That's the problem. They can't. 

    Try telling folk that their brand new top-of-the-range iPhone isn't made of shiny-fresh new parts. They'd accuse Apple of selling them second-hand junk.

    It's a hell of a balancing act.
    viclauyyc
  • Reply 10 of 27
    auxioauxio Posts: 2,244member
    Leasing is what my father called 'The Never, Never'. You never stop paying and you never own what you paid for.
    It's an interesting shift in thinking: never wanting/needing to own things.  I didn't own a car for years, choosing to use a mixture of a car sharing service, transit, and taxis (pre Uber/Lyft).  I estimated that I saved about $70k over 10 years of doing that.  People I know have done the same with home ownership: choosing to rent & invest.  Though given the jump in value of real estate in my area over the past 15 years, I don't see how they'd be doing much better.  But with most large consumer purchases like cars and electronics, unless you keep them for a long period of time and don't encounter problems, you tend to do better not buying them.
    StrangeDaysviclauyyc
  • Reply 11 of 27
    StrangeDaysStrangeDays Posts: 11,163member
    DAalseth said:
    Good for the bottom line
    Bad for the environment
    Let's see what Apple's real motivation is
    Wut? When you trade in your iPhone for a new one, Apple doesn't landfill it. They reuse it, which is great for the environment. At end-of-life they are recycled, and there's already plenty of coverage explaining how well Apple's recycling programs operate.
  • Reply 12 of 27
    flydogflydog Posts: 928member
    DAalseth said:
    Good for the bottom line
    Bad for the environment
    Let's see what Apple's real motivation is
    Not seeing any logial connection between the environment and paying for something monthly vs up front.  Please enlighten us. 
  • Reply 13 of 27
    StrangeDaysStrangeDays Posts: 11,163member

    Rayz2016 said:
    Leasing is what my father called 'The Never, Never'. You never stop paying and you never own what you paid for.

    And I had an uncle who used to say if it goes up in value then buy it; if it goes down in value then rent it.

    Which is why a number of my friends have stopped buying cars. They either rent them when they need them, or just rent them and have someone else take care of the expenses for services and maintenance.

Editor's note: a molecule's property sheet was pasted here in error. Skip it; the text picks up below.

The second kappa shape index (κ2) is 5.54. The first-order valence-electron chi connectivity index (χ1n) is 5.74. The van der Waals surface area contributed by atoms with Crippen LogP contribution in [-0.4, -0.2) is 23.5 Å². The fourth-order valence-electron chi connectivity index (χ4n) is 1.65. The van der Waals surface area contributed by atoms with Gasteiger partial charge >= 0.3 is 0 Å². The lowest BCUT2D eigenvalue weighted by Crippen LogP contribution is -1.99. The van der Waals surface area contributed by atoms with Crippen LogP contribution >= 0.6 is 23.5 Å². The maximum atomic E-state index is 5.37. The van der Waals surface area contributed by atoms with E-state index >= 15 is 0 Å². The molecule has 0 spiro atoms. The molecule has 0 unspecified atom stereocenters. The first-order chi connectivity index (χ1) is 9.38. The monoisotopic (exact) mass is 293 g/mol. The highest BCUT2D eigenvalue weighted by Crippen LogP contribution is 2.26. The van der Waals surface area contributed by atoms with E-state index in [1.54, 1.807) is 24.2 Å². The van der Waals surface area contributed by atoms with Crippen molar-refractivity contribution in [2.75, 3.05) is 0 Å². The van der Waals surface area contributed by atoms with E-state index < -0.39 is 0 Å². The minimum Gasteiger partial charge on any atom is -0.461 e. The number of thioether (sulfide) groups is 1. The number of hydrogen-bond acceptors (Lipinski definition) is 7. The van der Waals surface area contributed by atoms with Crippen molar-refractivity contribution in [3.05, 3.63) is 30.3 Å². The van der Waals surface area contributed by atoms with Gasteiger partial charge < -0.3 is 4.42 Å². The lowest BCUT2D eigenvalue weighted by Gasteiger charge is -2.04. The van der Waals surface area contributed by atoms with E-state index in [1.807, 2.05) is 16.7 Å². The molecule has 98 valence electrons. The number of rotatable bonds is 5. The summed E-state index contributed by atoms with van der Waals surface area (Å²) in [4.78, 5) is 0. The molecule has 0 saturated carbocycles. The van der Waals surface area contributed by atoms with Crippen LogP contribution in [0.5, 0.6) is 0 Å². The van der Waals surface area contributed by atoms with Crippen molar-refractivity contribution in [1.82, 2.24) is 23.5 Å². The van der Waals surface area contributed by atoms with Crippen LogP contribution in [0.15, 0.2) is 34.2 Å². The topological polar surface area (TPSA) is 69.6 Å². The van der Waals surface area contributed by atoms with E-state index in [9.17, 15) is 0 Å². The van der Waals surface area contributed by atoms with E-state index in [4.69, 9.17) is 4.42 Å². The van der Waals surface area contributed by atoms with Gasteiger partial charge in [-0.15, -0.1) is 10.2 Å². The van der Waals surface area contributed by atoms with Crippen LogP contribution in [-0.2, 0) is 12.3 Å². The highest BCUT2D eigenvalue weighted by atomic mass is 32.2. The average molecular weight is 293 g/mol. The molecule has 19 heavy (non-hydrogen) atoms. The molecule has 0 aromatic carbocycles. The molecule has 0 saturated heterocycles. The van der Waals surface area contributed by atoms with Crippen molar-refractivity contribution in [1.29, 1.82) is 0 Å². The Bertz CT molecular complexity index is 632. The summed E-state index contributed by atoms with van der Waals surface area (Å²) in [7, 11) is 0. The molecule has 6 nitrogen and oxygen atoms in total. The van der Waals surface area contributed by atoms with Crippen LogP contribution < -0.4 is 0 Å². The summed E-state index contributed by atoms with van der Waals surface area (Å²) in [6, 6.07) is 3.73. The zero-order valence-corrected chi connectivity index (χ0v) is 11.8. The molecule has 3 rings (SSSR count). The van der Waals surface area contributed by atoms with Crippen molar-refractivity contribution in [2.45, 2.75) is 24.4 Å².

I have a Manhattan-CEO uncle, he can certainly afford to buy but also prefers leasing -- if you like a new car or don't plan to drive an old car into the ground, pumping repairs into it as you go for years on end, then leasing is fine if you have the disposable income.
    viclauyyc
  • Reply 14 of 27
    flydogflydog Posts: 928member

    Leasing is what my father called 'The Never, Never'. You never stop paying and you never own what you paid for.

    You also don't pay the entire price.

    Whether leasing is beneficial depends on the terms, including tax consequences.  It's not a decision that should be based on some illogical "never never" rule pronounced by forum poster's relative.
    dewmerandominternetperson
  • Reply 15 of 27
    Except there are no “fees” associated with the iPhone Upgrade Program. It’s literally just the iPhone and the Apple Care + divided by 24 months. And it’s zero % interest. 
    And it’s not a lease. 
    You own it at the end of it if that’s what you want to do. 
    It’s a way to pay off your phone in incremental payments that comes with the OPTION to upgrade. No obligations.  
    edited December 2020 GeorgeBMacrandominternetperson
  • Reply 16 of 27
    GeorgeBMacGeorgeBMac Posts: 9,278member
    Leasing is what my father called 'The Never, Never'. You never stop paying and you never own what you paid for.

    ...
    True -- but it appeals those who respond to the used car salesman asking:   "So how much can you afford each month?"

    Essentially, they can't think past their next pay check -- till the paychecks stop -- then they have nothing.   Then they whine.
  • Reply 17 of 27
    GeorgeBMacGeorgeBMac Posts: 9,278member
    flydog said: